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How US military funds are ending up in the hands of the Taliban.
“They tried to blow us up,” says security team leader Sgt. Brendan Wilczynski.
The incident illustrates some of the questions facing the U.S.-led counterinsurgency in Afghanistan. When fighting a popularly based insurgency in an opaque tribal society, how do you distinguish friend from foe? How can you do adequate development oversight in an environment where the simplest quality control is life-threatening? And how do you prevent your own development dollars from funding the enemy?
The question of Taliban funding is currently roiling the highest levels of the U.S. government. As GlobalPost reported last year, the U.S. Agency for International Development’s Office of the Inspector General has launched a probe into what is believed to be a kind of protection racket by the Taliban. GlobalPost reported that huge USAID contracts often involve Afghan subcontractors who end up paying the Taliban a form of extortion.
GlobalPost has learned there are also several investigations by the U.S. military into this practice, including work by the Department of Defense Inspector General and the Special Investigator General for Afghan Reconstruction, known by its acronym, SIGAR. The General Accounting Office is also involved with investigations into development money, as is the Afghan Threat Finance Cell, a multi-agency team headed up by the DEA.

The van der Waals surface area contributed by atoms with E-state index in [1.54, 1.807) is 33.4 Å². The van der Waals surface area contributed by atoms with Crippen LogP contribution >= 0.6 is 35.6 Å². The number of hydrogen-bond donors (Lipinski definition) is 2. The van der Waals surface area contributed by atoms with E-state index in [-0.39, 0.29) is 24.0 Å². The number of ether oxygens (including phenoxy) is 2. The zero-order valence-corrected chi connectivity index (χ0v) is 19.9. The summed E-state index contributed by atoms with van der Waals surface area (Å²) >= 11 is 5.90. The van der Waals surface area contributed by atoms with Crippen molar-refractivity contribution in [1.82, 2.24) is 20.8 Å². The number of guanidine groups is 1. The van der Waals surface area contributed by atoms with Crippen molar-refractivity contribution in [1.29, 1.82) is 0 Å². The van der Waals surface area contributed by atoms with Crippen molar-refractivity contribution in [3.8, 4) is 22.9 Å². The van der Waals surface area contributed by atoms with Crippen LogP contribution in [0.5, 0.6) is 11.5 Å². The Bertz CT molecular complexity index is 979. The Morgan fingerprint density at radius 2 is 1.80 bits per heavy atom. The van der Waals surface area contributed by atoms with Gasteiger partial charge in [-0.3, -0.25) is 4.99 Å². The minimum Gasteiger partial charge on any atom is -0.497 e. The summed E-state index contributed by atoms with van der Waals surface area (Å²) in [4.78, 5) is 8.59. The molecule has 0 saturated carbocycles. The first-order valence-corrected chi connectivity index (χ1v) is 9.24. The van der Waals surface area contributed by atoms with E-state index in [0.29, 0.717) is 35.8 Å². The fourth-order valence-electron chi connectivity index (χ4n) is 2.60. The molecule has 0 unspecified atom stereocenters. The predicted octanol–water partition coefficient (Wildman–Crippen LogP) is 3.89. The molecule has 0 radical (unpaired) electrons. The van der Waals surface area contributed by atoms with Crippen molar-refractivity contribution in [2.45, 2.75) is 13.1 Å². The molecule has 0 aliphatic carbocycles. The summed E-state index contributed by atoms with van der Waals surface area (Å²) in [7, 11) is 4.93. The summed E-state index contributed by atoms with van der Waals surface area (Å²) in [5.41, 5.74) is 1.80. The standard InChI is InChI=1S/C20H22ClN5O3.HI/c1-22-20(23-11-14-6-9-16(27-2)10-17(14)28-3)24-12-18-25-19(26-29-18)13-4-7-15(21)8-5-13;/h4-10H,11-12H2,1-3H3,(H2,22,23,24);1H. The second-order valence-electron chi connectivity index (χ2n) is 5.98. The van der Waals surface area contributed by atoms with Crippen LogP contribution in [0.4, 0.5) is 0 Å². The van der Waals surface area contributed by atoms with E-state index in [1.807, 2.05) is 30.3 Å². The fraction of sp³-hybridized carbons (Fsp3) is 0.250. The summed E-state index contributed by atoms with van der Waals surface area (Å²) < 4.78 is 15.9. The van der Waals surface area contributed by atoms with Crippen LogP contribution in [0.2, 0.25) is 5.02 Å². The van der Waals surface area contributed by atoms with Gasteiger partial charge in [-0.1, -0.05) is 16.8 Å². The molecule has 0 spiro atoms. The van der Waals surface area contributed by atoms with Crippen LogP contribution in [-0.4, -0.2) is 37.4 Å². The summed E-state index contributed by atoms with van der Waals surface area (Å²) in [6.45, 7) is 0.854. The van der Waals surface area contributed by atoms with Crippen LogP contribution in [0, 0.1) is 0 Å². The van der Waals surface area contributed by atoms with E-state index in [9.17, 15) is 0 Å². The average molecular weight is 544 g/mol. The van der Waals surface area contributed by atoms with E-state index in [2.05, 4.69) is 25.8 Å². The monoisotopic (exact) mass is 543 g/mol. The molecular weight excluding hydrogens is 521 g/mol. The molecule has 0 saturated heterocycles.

As military and civilian officials try to come to grips with an endemic development-fueled corruption that is helping finance the insurgency, there is a particular focus here in eastern Afghanistan, where there is little poppy production. Rather than relying on the illicit opium trade, the Pashtun insurgents are skimming the flood of American dollars to help fight their war, U.S. military officers and civilian officials confirm.
Even at the highest levels in Washington there is a growing frustration.
Last March, Secretary of State Hillary Clinton told reporters at The Hague that wasted U.S. aid expenditures were “heartbreaking,” going on to say, “There are problems of design, there are problems of staffing, there are problems of implementation, there are problems of accountability.”
Since 2001, the U.S. has provided about $38 billion in development funds to Afghanistan, and the total is projected to balloon to $50 billion in fiscal year 2010, the Special Investigator General for Afghan Reconstruction office reported.
At The Hague, Clinton promised increased oversight. “We are looking at every single dollar as to how it's spent and where it's going and trying to track the outcomes.”
Up to recently, the investigative focus has been on large-scale development contracts, such as the purported protection racket that involves pay-offs from USAID-administered road construction projects and shakedowns that well-connected Afghan trucking contractors pay the Taliban for safe passage.
Amid mounting allegations and a growing body of evidence of just how widespread the corruption is, Congress has started to get involved.